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Step counter use in type 2 diabetes: a meta-analysis of randomized controlled trials.

Qiu S, Cai X, Chen X, Yang B, Sun Z - BMC Med (2014)

Bottom Line: Step counter use is associated with a significant increase in PA in patients with T2D.However, evidence regarding its effect in improving glycemic control remains insufficient.PROSPERO CRD42013005236.

View Article: PubMed Central - HTML - PubMed

Affiliation: Department of Endocrinology, Zhongda Hospital, Institute of Diabetes, Medical School, Southeast University, Nanjing, P,R, China. sunzilin1963@126.com.

ABSTRACT

Background: While step counter use has become popular among type 2 diabetes (T2D) patients, its effectiveness in increasing physical activity (PA) and improving glycemic control has been poorly defined. The aim of this meta-analysis of randomized controlled trials (RCTs) was to evaluate the association of step counter use with PA and glycemic control in T2D patients.

Methods: Articles were identified by searches of PubMed, Web of Science and Cochrane Library from January 1994 to June 2013. RCTs in the English language were included, if they had assessed the effectiveness of step counters as motivating and monitoring tools in T2D patients, with reported changes in steps per day (steps/d) or glycosylated hemoglobin A1c (HbA1c), or both. Data were independently collected by 2 authors and overall estimates were made by a random-effects model.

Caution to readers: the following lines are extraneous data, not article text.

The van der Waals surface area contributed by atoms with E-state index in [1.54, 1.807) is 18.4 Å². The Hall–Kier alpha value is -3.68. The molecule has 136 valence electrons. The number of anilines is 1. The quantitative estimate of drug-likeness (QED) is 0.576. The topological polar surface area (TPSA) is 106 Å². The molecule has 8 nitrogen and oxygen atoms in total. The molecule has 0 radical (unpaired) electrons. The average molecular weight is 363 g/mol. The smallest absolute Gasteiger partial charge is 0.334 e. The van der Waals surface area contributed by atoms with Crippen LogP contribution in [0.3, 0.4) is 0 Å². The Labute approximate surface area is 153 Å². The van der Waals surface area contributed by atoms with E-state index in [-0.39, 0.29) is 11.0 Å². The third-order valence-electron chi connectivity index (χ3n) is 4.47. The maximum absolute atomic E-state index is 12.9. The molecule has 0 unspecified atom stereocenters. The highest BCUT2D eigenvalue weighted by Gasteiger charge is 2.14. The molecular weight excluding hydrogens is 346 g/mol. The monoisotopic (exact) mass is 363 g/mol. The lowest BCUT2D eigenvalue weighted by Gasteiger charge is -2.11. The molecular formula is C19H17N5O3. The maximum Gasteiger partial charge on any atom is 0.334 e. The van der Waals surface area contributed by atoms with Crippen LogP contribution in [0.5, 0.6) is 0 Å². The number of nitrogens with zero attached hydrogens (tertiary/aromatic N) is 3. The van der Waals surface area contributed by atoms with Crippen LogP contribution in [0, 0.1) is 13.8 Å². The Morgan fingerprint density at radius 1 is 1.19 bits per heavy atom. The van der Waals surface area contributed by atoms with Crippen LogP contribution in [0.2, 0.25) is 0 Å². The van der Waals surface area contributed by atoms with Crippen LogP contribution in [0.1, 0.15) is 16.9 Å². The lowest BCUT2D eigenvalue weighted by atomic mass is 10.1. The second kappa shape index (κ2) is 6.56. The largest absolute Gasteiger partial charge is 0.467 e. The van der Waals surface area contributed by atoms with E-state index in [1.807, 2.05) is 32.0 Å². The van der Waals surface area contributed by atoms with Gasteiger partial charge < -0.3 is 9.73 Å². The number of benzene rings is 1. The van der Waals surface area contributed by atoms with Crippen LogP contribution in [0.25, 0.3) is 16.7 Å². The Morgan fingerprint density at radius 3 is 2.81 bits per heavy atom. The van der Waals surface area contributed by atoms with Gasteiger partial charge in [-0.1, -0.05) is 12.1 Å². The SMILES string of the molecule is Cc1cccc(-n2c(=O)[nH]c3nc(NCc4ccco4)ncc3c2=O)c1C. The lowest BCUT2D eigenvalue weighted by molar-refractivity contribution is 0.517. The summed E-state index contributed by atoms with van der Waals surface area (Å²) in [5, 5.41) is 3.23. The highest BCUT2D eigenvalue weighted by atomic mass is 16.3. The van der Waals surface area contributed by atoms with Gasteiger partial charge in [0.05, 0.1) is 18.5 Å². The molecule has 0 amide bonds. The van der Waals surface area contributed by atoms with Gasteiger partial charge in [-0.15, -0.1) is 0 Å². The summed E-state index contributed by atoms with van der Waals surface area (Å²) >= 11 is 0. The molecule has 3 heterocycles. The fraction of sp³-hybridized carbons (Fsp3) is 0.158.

Results: Of the 551 articles retrieved, 11 RCTs were included. Step counter use significantly increased PA by 1,822 steps/d (7 studies, 861 participants; 95% confidence interval (CI): 751 to 2,894 steps/d) in patients with T2D. Step counter use with a PA goal showed a bigger increase in PA (weighted mean difference (WMD) 3,200 steps/d, 95% CI: 2,053 to 4,347 steps/d) than without (WMD 598 steps/d, 95% CI: -65 to 1,260 steps/d). Further subgroup analysis suggested step counter use with a self-set PA goal (WMD 2,816 steps/d, 95% CI: 1,288 to 4,344 steps/d) made no difference in increasing PA from a 10,000 steps/d goal (WMD 3,820 steps/d, 95% CI: 2,702 to 4,938 steps/d). However, no significant HbA1c change was observed by step counter use (10 studies, 1,423 participants; WMD 0.02%, 95% CI: -0.08% to 0.13%), either with (WMD 0.04%, 95% CI: -0.21% to 0.30%) or without a PA goal (WMD 0.01%, 95% CI: -0.10% to 0.13%).

Conclusions: Step counter use is associated with a significant increase in PA in patients with T2D. However, evidence regarding its effect in improving glycemic control remains insufficient.

Trial registration: PROSPERO CRD42013005236.

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Related in: MedlinePlus

Forest plot of RCTs investigating step counter use in PA (steps/d) in T2D patients. The sample size represents the number of participants completing the trials. Summary estimates were analyzed with a random-effects model. CI, confidence interval; PA, physical activity; RCTs, randomized controlled trials; steps/d, steps per day; T2D, type 2 diabetes; WMD, weighted mean difference.
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Figure 2: Forest plot of RCTs investigating step counter use in PA (steps/d) in T2D patients. The sample size represents the number of participants completing the trials. Summary estimates were analyzed with a random-effects model. CI, confidence interval; PA, physical activity; RCTs, randomized controlled trials; steps/d, steps per day; T2D, type 2 diabetes; WMD, weighted mean difference.

Mentions: Seven studies (861 participants) comparing step counter use (504 participants) versus control (357 participants) showed that step counter use was associated with a significant increase in PA by 1,822 steps/d (95% CI: 751 to 2,894 steps/d; FigureĀ 2). However, the result was statistically heterogeneous (P <0.001, I2 = 85.9%).